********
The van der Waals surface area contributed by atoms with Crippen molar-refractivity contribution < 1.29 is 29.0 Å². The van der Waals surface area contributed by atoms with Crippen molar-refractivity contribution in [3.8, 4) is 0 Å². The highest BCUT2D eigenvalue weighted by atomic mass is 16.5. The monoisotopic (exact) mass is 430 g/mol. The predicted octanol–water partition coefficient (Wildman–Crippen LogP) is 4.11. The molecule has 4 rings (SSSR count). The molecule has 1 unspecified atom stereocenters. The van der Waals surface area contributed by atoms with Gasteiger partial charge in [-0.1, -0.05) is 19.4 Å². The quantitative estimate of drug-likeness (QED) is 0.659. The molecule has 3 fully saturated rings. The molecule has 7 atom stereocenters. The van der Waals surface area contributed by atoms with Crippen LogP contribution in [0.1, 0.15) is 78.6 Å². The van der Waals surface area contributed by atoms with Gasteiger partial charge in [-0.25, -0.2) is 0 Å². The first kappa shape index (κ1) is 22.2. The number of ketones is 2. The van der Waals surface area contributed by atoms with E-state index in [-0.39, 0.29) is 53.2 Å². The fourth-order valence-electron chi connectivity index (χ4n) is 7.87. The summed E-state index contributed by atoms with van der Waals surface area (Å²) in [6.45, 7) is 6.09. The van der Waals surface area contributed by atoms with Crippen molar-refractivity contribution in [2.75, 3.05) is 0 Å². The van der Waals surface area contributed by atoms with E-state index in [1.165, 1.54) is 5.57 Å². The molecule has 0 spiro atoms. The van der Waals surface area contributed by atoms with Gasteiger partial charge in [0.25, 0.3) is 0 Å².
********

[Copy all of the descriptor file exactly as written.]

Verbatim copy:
The van der Waals surface area contributed by atoms with Crippen molar-refractivity contribution < 1.29 is 29.0 Å². The van der Waals surface area contributed by atoms with Crippen molar-refractivity contribution in [3.8, 4) is 0 Å². The highest BCUT2D eigenvalue weighted by atomic mass is 16.5. The monoisotopic (exact) mass is 430 g/mol. The predicted octanol–water partition coefficient (Wildman–Crippen LogP) is 4.11. The molecule has 4 rings (SSSR count). The molecule has 1 unspecified atom stereocenters. The van der Waals surface area contributed by atoms with Gasteiger partial charge in [-0.1, -0.05) is 19.4 Å². The quantitative estimate of drug-likeness (QED) is 0.659. The molecule has 3 fully saturated rings. The molecule has 7 atom stereocenters. The van der Waals surface area contributed by atoms with Crippen LogP contribution in [0.1, 0.15) is 78.6 Å². The van der Waals surface area contributed by atoms with Gasteiger partial charge in [-0.25, -0.2) is 0 Å². The first kappa shape index (κ1) is 22.2. The number of ketones is 2. The van der Waals surface area contributed by atoms with E-state index in [-0.39, 0.29) is 53.2 Å². The fourth-order valence-electron chi connectivity index (χ4n) is 7.87. The summed E-state index contributed by atoms with van der Waals surface area (Å²) in [6.45, 7) is 6.09. The van der Waals surface area contributed by atoms with Crippen molar-refractivity contribution in [2.75, 3.05) is 0 Å². The van der Waals surface area contributed by atoms with E-state index in [1.165, 1.54) is 5.57 Å². The molecule has 0 spiro atoms. The van der Waals surface area contributed by atoms with Gasteiger partial charge in [0.25, 0.3) is 0 Å².